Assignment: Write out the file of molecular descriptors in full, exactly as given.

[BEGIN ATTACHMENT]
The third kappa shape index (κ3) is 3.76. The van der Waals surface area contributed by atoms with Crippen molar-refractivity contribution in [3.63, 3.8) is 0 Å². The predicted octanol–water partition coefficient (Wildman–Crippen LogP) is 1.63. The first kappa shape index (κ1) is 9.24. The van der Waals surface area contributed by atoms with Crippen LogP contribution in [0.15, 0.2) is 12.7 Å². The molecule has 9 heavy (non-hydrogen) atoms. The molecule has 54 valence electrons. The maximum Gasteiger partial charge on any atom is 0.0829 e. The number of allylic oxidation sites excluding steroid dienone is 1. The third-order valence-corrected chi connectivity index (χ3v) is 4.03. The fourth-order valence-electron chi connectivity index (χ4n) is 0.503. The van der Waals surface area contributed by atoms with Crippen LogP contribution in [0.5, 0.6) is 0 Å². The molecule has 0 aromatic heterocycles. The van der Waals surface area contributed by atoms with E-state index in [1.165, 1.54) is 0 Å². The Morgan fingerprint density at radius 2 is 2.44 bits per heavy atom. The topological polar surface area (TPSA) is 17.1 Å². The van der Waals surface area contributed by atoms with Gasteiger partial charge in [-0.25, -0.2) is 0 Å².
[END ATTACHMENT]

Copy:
The third kappa shape index (κ3) is 3.76. The van der Waals surface area contributed by atoms with Crippen molar-refractivity contribution in [3.63, 3.8) is 0 Å². The predicted octanol–water partition coefficient (Wildman–Crippen LogP) is 1.63. The first kappa shape index (κ1) is 9.24. The van der Waals surface area contributed by atoms with Crippen LogP contribution in [0.15, 0.2) is 12.7 Å². The molecule has 9 heavy (non-hydrogen) atoms. The molecule has 54 valence electrons. The maximum Gasteiger partial charge on any atom is 0.0829 e. The number of allylic oxidation sites excluding steroid dienone is 1. The third-order valence-corrected chi connectivity index (χ3v) is 4.03. The fourth-order valence-electron chi connectivity index (χ4n) is 0.503. The van der Waals surface area contributed by atoms with Crippen LogP contribution in [0.5, 0.6) is 0 Å². The molecule has 0 aromatic heterocycles. The van der Waals surface area contributed by atoms with E-state index in [1.165, 1.54) is 0 Å². The Morgan fingerprint density at radius 2 is 2.44 bits per heavy atom. The topological polar surface area (TPSA) is 17.1 Å². The van der Waals surface area contributed by atoms with Gasteiger partial charge in [-0.25, -0.2) is 0 Å².